Vitamin K2 & Children’s Health

Today’s children may be challenged as they grow into adulthood. Diets of convenience (and chemicals) may be severely compromising their bone development and cardiovascular health.  Such diets are also devoid of adequate vitamin K2, which clinical trials have shown to protect against bone loss/preserve bone density and strength, and to also protect against dangerous arterial calcification, which can lead to compromised heart health.

Bones are most active growing and developing during childhood. But the habits of childhood carry one into adulthood, and it is possible that cardiovascular arteries could begin to stiffen through calcification as early as childhood. The one common denominator is calcium. Children’s diets are high in calcium as many foods are fortified with this mineral. But calcium that is not properly utilized may stray from binding to bones and instead be deposited into arteries, turning into a rigid, cement-like plaque over time.

The ability to bind calcium to healthy bone matrix maximizes bone mineral density in order to maintain bone mass later in life. The ability to ensure that calcium is inhibited from the arteries promotes enduring heart health.

A Necessary Nutrient

Vitamin K2 is one nutrient children need that provides healthy longevity. The function of vitamin K2 is unique among other vitamins. It activates certain proteins in the body, such as osteocalcin in the bones, Matrix Gla Protein (MGP) in the arteries, and clotting factors in the liver. Osteocalcin is responsible for binding calcium to the bone matrix. Without adequate vitamin K2 intake, a significant portion of osteocalcin will stay inactive and unable to bind calcium. At the same time, MGP helps prevent circulating calcium from adhering to and remaining in arterial walls – provided there is enough vitamin K2 in the body.

Without adequate vitamin K2, specifically as menaquinone-7 (MK-7), calcium cannot be adequately processed in the body to build healthy, strong bones. During childhood and adolescence, bones are highly active and osteocalcin levels are 8 to 10 times higher compared to adult bones – therefore, children require much higher levels of vitamin K2. Unfortunately, many children are vitamin K2 deficient, so supplementing with vitamin K2 should be considered.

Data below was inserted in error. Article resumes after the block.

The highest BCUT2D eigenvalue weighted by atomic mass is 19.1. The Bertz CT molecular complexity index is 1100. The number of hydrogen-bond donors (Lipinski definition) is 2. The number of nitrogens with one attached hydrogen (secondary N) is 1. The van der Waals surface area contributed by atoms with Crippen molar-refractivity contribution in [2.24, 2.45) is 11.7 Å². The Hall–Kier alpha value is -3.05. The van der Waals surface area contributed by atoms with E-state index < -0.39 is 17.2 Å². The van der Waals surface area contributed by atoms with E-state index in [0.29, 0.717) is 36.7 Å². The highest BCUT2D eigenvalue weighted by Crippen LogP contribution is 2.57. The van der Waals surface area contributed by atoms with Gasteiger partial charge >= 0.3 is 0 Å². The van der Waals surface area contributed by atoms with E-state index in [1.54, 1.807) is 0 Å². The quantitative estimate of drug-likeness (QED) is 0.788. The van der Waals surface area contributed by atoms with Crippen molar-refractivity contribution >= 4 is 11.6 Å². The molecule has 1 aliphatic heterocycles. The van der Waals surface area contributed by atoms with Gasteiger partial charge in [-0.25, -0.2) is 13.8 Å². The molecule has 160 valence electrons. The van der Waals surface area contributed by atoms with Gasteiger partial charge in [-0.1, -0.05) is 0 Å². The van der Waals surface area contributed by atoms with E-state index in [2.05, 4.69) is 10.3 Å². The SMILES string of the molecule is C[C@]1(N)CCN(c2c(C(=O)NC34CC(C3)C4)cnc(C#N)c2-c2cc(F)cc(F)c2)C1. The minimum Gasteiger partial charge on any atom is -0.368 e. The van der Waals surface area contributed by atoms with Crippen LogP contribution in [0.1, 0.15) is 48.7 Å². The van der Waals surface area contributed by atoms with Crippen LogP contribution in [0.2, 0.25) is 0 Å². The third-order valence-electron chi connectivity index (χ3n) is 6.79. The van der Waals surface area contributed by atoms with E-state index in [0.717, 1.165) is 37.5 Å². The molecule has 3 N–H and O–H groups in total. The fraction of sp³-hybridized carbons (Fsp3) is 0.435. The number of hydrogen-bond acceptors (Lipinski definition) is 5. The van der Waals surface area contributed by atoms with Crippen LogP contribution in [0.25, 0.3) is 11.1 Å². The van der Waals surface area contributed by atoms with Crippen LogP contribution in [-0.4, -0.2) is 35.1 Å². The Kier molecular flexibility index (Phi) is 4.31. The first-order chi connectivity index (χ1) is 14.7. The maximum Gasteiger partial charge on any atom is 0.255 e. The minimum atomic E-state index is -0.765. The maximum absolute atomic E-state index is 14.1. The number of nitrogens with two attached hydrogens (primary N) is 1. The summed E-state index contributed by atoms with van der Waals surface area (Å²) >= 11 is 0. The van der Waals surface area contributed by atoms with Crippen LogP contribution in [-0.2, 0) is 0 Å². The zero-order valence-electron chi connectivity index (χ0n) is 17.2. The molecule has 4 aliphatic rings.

Studies Demonstrate Need for Vitamin K2

Population-based studies and clinical trials have clearly linked better K-vitamin status in children to the creation of strong and healthy bones. A 2008 published study showed that improving vitamin-K status in children over a 2-year period resulted in stronger and denser bones. One year later, the same group of researchers demonstrated that in healthy, pre-pubertal children, modest supplementation with vitamin K2 as MK-7 increased osteocalcin carboxylation (activating inert osteocalcin).

In a 2013 published study, researchers tested 896 blood samples collected from 110 healthy volunteers, a group composed of 42 children and 68 adults. The researchers took measurements of biomarkers reflecting the volunteers’ vitamin-K2 status by measuring both circulating inactive MGP and inactive osterocalcin – proteins specific to heart and bone health, respectively.  The researchers found that those children and adults with the most pronounced vitamin K2 deficiency showed the highest responses to supplementation with MK-7. Children (and adults above the age of 40 years) showed the largest vitamin K2 deficiency, and accordingly may benefit from MK-7 supplementation to improve their vitamin K2 status.

Increasingly, leading medical and nutritional experts strongly recommend that food manufacturers enrich their products with vitamin K2, giving children an alternative to vitamin K2 supplements.


Theuwissen E et al. Vitamin K status in healthy volunteers. Food Funct. 2014 Feb;5(2):229-34.

van Summeren MJ et al. The effect of menaquinone-7 (vitamin K2) supplementation on osteocalcin carboxylation in healthy prepubertal children. Br J Nutr. 2009 Oct;102(8):1171-8.

van Summeren M et al. Pronounced elevation of undercarboxylated osteocalcin in healthy children.Pediatr Res. 2007 Mar;61(3):366-70.

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